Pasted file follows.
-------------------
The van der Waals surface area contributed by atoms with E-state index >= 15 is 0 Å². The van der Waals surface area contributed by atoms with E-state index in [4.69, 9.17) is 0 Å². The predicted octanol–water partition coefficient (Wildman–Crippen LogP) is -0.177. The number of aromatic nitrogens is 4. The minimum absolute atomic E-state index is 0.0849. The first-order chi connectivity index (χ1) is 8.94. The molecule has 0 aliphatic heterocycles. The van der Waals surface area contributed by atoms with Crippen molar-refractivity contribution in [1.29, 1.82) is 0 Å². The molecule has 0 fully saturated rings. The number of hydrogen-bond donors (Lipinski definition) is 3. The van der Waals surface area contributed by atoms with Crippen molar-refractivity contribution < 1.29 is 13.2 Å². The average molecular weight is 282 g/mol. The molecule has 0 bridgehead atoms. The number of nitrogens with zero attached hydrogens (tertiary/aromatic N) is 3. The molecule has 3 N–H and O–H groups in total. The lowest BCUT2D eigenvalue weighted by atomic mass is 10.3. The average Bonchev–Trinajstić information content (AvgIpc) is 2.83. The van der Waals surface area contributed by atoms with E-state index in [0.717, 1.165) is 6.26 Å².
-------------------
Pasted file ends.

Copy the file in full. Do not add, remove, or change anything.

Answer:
The van der Waals surface area contributed by atoms with E-state index >= 15 is 0 Å². The van der Waals surface area contributed by atoms with E-state index in [4.69, 9.17) is 0 Å². The predicted octanol–water partition coefficient (Wildman–Crippen LogP) is -0.177. The number of aromatic nitrogens is 4. The minimum absolute atomic E-state index is 0.0849. The first-order chi connectivity index (χ1) is 8.94. The molecule has 0 aliphatic heterocycles. The van der Waals surface area contributed by atoms with Crippen molar-refractivity contribution in [1.29, 1.82) is 0 Å². The molecule has 0 fully saturated rings. The number of hydrogen-bond donors (Lipinski definition) is 3. The van der Waals surface area contributed by atoms with Crippen molar-refractivity contribution < 1.29 is 13.2 Å². The average molecular weight is 282 g/mol. The molecule has 0 bridgehead atoms. The number of nitrogens with zero attached hydrogens (tertiary/aromatic N) is 3. The molecule has 3 N–H and O–H groups in total. The lowest BCUT2D eigenvalue weighted by atomic mass is 10.3. The average Bonchev–Trinajstić information content (AvgIpc) is 2.83. The van der Waals surface area contributed by atoms with E-state index in [0.717, 1.165) is 6.26 Å².